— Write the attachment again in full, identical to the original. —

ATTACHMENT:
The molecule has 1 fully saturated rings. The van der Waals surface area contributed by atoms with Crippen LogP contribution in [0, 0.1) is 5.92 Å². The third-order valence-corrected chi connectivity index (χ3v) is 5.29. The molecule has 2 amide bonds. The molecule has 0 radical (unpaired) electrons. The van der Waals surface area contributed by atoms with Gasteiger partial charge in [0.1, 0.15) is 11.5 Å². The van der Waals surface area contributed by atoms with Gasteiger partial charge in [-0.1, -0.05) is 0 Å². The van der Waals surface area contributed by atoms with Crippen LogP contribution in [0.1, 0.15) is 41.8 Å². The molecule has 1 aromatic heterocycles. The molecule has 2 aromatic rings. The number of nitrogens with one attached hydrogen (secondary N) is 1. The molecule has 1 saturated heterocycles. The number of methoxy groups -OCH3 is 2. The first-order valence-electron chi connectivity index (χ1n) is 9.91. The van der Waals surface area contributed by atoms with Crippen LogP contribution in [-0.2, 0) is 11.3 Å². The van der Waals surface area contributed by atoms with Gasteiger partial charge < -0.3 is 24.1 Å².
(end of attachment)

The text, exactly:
The molecule has 1 fully saturated rings. The van der Waals surface area contributed by atoms with Crippen LogP contribution in [0, 0.1) is 5.92 Å². The third-order valence-corrected chi connectivity index (χ3v) is 5.29. The molecule has 2 amide bonds. The molecule has 0 radical (unpaired) electrons. The van der Waals surface area contributed by atoms with Gasteiger partial charge in [0.1, 0.15) is 11.5 Å². The van der Waals surface area contributed by atoms with Gasteiger partial charge in [-0.1, -0.05) is 0 Å². The van der Waals surface area contributed by atoms with Crippen LogP contribution in [0.1, 0.15) is 41.8 Å². The molecule has 1 aromatic heterocycles. The molecule has 2 aromatic rings. The number of nitrogens with one attached hydrogen (secondary N) is 1. The molecule has 1 saturated heterocycles. The number of methoxy groups -OCH3 is 2. The first-order valence-electron chi connectivity index (χ1n) is 9.91. The van der Waals surface area contributed by atoms with Crippen LogP contribution in [-0.2, 0) is 11.3 Å². The van der Waals surface area contributed by atoms with Gasteiger partial charge < -0.3 is 24.1 Å².